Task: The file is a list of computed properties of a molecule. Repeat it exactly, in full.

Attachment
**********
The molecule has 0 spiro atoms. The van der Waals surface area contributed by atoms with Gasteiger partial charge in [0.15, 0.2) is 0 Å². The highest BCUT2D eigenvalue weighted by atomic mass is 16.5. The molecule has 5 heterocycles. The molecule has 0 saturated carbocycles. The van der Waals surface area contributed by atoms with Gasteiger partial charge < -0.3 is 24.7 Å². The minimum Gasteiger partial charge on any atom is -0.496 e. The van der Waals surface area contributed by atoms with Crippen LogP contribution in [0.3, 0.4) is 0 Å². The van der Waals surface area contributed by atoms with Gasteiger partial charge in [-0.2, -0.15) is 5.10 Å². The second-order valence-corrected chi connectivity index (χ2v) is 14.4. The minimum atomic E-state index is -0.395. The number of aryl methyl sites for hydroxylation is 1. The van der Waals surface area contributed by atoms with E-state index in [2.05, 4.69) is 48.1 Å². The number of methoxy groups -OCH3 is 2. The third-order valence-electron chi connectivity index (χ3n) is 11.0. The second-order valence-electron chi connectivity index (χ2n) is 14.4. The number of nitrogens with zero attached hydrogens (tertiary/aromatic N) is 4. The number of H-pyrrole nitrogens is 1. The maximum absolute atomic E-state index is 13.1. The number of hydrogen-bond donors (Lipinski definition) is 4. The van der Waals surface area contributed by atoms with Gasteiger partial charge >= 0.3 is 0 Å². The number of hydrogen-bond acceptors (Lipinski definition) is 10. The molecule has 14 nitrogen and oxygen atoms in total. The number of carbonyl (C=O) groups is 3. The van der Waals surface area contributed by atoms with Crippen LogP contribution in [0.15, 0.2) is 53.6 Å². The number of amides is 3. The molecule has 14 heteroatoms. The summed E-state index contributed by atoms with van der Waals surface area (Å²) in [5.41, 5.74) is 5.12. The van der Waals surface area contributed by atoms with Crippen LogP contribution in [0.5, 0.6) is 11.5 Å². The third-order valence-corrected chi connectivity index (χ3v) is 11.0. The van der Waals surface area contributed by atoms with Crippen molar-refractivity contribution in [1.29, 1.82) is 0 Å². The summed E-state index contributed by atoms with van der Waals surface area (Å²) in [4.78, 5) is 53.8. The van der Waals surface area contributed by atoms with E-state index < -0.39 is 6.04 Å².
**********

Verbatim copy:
The molecule has 0 spiro atoms. The van der Waals surface area contributed by atoms with Gasteiger partial charge in [0.15, 0.2) is 0 Å². The highest BCUT2D eigenvalue weighted by atomic mass is 16.5. The molecule has 5 heterocycles. The molecule has 0 saturated carbocycles. The van der Waals surface area contributed by atoms with Gasteiger partial charge < -0.3 is 24.7 Å². The minimum Gasteiger partial charge on any atom is -0.496 e. The van der Waals surface area contributed by atoms with Crippen LogP contribution in [0.3, 0.4) is 0 Å². The van der Waals surface area contributed by atoms with Gasteiger partial charge in [-0.2, -0.15) is 5.10 Å². The second-order valence-corrected chi connectivity index (χ2v) is 14.4. The minimum atomic E-state index is -0.395. The number of aryl methyl sites for hydroxylation is 1. The van der Waals surface area contributed by atoms with E-state index in [2.05, 4.69) is 48.1 Å². The number of methoxy groups -OCH3 is 2. The third-order valence-electron chi connectivity index (χ3n) is 11.0. The second-order valence-electron chi connectivity index (χ2n) is 14.4. The number of nitrogens with zero attached hydrogens (tertiary/aromatic N) is 4. The number of H-pyrrole nitrogens is 1. The maximum absolute atomic E-state index is 13.1. The number of hydrogen-bond donors (Lipinski definition) is 4. The van der Waals surface area contributed by atoms with Gasteiger partial charge >= 0.3 is 0 Å². The number of hydrogen-bond acceptors (Lipinski definition) is 10. The molecule has 14 nitrogen and oxygen atoms in total. The number of carbonyl (C=O) groups is 3. The van der Waals surface area contributed by atoms with Crippen LogP contribution in [0.15, 0.2) is 53.6 Å². The number of amides is 3. The molecule has 14 heteroatoms. The summed E-state index contributed by atoms with van der Waals surface area (Å²) in [5.41, 5.74) is 5.12. The van der Waals surface area contributed by atoms with Crippen LogP contribution in [0.5, 0.6) is 11.5 Å². The third-order valence-corrected chi connectivity index (χ3v) is 11.0. The van der Waals surface area contributed by atoms with Crippen molar-refractivity contribution in [1.29, 1.82) is 0 Å². The summed E-state index contributed by atoms with van der Waals surface area (Å²) in [4.78, 5) is 53.8. The van der Waals surface area contributed by atoms with E-state index < -0.39 is 6.04 Å².